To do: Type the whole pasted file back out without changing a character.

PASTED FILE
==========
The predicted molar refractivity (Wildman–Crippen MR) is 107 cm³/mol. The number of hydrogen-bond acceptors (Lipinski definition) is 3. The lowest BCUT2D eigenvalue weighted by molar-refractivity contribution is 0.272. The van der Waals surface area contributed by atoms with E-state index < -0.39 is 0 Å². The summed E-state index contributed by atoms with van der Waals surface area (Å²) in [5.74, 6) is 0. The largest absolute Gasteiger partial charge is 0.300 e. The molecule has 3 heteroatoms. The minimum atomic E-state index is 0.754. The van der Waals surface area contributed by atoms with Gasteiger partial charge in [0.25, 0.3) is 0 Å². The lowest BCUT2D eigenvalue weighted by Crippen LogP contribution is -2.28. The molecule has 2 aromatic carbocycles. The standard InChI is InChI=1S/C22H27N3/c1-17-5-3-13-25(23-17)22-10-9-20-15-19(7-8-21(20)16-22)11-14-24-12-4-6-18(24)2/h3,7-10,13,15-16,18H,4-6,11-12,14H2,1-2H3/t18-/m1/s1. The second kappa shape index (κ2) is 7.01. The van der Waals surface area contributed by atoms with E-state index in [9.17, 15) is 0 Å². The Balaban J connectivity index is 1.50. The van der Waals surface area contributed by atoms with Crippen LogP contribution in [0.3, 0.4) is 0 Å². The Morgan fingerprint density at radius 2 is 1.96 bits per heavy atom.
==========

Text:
The predicted molar refractivity (Wildman–Crippen MR) is 107 cm³/mol. The number of hydrogen-bond acceptors (Lipinski definition) is 3. The lowest BCUT2D eigenvalue weighted by molar-refractivity contribution is 0.272. The van der Waals surface area contributed by atoms with E-state index < -0.39 is 0 Å². The summed E-state index contributed by atoms with van der Waals surface area (Å²) in [5.74, 6) is 0. The largest absolute Gasteiger partial charge is 0.300 e. The molecule has 3 heteroatoms. The minimum atomic E-state index is 0.754. The van der Waals surface area contributed by atoms with Gasteiger partial charge in [0.25, 0.3) is 0 Å². The lowest BCUT2D eigenvalue weighted by Crippen LogP contribution is -2.28. The molecule has 2 aromatic carbocycles. The standard InChI is InChI=1S/C22H27N3/c1-17-5-3-13-25(23-17)22-10-9-20-15-19(7-8-21(20)16-22)11-14-24-12-4-6-18(24)2/h3,7-10,13,15-16,18H,4-6,11-12,14H2,1-2H3/t18-/m1/s1. The second kappa shape index (κ2) is 7.01. The van der Waals surface area contributed by atoms with E-state index in [9.17, 15) is 0 Å². The Balaban J connectivity index is 1.50. The van der Waals surface area contributed by atoms with Crippen LogP contribution in [0.3, 0.4) is 0 Å². The Morgan fingerprint density at radius 2 is 1.96 bits per heavy atom.